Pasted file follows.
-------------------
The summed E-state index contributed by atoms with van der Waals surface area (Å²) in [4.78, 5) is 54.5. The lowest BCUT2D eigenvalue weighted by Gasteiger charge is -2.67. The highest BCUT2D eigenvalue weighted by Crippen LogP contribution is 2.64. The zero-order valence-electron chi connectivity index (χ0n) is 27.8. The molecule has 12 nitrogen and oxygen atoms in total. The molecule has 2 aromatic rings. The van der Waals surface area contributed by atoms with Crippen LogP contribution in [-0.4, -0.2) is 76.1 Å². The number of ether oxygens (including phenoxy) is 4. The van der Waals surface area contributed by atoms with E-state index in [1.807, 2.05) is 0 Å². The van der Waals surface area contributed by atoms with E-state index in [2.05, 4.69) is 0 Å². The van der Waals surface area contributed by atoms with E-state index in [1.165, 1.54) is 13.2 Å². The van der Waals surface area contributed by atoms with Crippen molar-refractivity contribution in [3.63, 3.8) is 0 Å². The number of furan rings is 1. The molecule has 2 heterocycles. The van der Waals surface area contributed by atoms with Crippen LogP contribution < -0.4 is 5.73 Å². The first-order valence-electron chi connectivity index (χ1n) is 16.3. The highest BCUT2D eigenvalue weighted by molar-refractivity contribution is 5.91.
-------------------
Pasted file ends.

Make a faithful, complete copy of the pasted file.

The summed E-state index contributed by atoms with van der Waals surface area (Å²) in [4.78, 5) is 54.5. The lowest BCUT2D eigenvalue weighted by Gasteiger charge is -2.67. The highest BCUT2D eigenvalue weighted by Crippen LogP contribution is 2.64. The zero-order valence-electron chi connectivity index (χ0n) is 27.8. The molecule has 12 nitrogen and oxygen atoms in total. The molecule has 2 aromatic rings. The van der Waals surface area contributed by atoms with Crippen LogP contribution in [-0.4, -0.2) is 76.1 Å². The number of ether oxygens (including phenoxy) is 4. The van der Waals surface area contributed by atoms with E-state index in [1.807, 2.05) is 0 Å². The van der Waals surface area contributed by atoms with E-state index in [2.05, 4.69) is 0 Å². The van der Waals surface area contributed by atoms with E-state index in [1.165, 1.54) is 13.2 Å². The van der Waals surface area contributed by atoms with Crippen molar-refractivity contribution in [3.63, 3.8) is 0 Å². The number of furan rings is 1. The molecule has 2 heterocycles. The van der Waals surface area contributed by atoms with Crippen LogP contribution < -0.4 is 5.73 Å². The first-order valence-electron chi connectivity index (χ1n) is 16.3. The highest BCUT2D eigenvalue weighted by molar-refractivity contribution is 5.91.